Moving a Mountain (of people)

Imagine this: you are the head of workplace services for a large high-tech firm that has just been acquired by Google (that’s the good news).

Here’s the tough part: you are responsible for a major suburban campus facility that houses about 2,000 employees and you’ve just been told that your immediate task is to build out several floors of the Merchandise Mart in Chicago to replace that suburban campus – and to persuade that entire workforce to begin spending about 90 minutes every morning and evening commuting between their homes and downtown.

As Stephen Monaco, Head of Global Real Estate and Workplace Experience for Motorola Mobility, described his experience carrying out that assignment, he began by observing:

A few years ago I thought ‘change management’ was a fancy word for ‘project management’ – a word for those workplace strategist people. But I was wrong about that; I’m here today to share my personal story of how I was thrown into that responsibility.

Monaco shared his story and the lessons he learned during that journey with the more than 120 of us who attended WorkTech14 in San Francisco last week. The WorkTech conferences, led by Philip Ross and his team at, have become must-attend experiences for most of us in the workplace strategy community [Future of Work…unlimited has been a recognized supporter/affiliate of WorkTech for several years].

For me the highlight of the day was Monaco’s story about how he and his team orchestrated that difficult and controversial office relocation from Libertyville, Illinois, in Chicago’s northern suburbs, to the Merchandise Mart in downtown Chicago.

Think for a moment what a dramatic change in lifestyle that move meant. Over 2,000 employees were used to driving from their suburban homes to Motorola’s suburban campus. After the relocation to the Merchandise Mart most of them are now commuting by train to a completely different, downtown location.

And the new office, with its informal, open design, looks more like a Silicon Valley startup than a Midwestern business office (don’t forget that Motorola Mobility was acquired by Google in 2011; that has a lot to do with the company’s workplace redesign and relocation initiative). Click this link for a two-minute video overview of the construction project.

Steve’s story impressed all of us at WorkTech because he developed a very thoughtful, very thorough approach to leading the organizational changes that the relocation required. More importantly, he created a very human, very engaging approach that made the transition a constructive experience for the affected Motorola staff and the company as a whole.

The change model Steve’s team developed was named “CRE:ative.” Note that each letter stands for a core principle that Steve and his team not only talked about but lived every day throughout the transition period:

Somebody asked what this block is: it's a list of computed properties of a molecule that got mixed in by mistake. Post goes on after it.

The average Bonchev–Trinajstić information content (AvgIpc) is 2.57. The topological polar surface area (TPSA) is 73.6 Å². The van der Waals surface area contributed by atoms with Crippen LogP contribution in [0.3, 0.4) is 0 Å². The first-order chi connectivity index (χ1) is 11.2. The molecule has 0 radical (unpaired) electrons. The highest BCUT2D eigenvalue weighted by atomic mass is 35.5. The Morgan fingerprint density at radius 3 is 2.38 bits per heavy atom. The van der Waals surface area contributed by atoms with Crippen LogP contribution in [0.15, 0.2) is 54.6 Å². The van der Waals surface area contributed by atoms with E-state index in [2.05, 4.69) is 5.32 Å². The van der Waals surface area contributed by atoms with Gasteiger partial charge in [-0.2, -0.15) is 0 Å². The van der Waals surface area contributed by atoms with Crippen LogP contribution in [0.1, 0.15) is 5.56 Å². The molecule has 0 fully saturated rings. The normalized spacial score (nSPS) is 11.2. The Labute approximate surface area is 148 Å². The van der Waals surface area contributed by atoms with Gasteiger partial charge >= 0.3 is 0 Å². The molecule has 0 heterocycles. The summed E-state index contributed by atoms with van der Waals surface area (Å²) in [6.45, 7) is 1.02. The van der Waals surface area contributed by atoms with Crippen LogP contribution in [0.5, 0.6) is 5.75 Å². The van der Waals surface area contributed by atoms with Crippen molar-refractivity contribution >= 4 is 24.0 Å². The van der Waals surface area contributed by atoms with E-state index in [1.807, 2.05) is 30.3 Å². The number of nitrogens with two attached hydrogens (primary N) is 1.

Motorola CRE:ativeYes, acronyms like this sometimes seem hokey and made-up, but in this case each of those key letters and words had deep and personal meaning for the transition team, and for all the Motorola staff who lived through the change (this image is adapted from one presented by Steve Monaco at Worktech).

CRE: Corporate Real Estate – the team leading the entire project.

Advocate: the transition team met one-on-one with every affected Motorola employee; they went beyond caring about the relocation’s impact to expressing empathy and understanding its impact from the employees’ point of view [Note the personal frame of reference model I described last week in “Make Your Meetings More Meaningful” is a powerful way to understand someone else’s emotions].

Transparent: for Monaco and his team transparency was about total exposure; being completely candid and open about what was going on and why. And it meant engaging in two-way conversations and admitting it when they didn’t have all the answers.

Inspire: filling the employees with the urge or the ability to be successful, and to feel good about their work and the company’s future.

Vision: Being able to imagine the future work environment. The transition team built an entire mockup of the Merchandise Mart design so the Libertyville employees could fully immerse themselves in it, actually spend time working in the new environment, and get excited about where they were going.

Engage. As we know from the Gallup research on employee engagement, people who have no stake in an outcome usually don’t care much about it either – or they actively fight it.

The outcome? A very happy, productive, and engaged workforce that is extremely positive about the new work environment, with a renewed enthusiasm for the company and its future.

Monaco’s closing words of wisdom for anyone embarking on large-scale organizational change included these imperatives:

  • find a compelling story worth caring about;
  • remove hierarchy in the conversation;
  • co-create value with the end-user; and
  • search for personal significance.

It strikes me that change is ultimately a highly personal experience; no one can know exactly what it feels like for anyone else. The best we can do is to follow Steve Monaco’s example and be CRE:ative.

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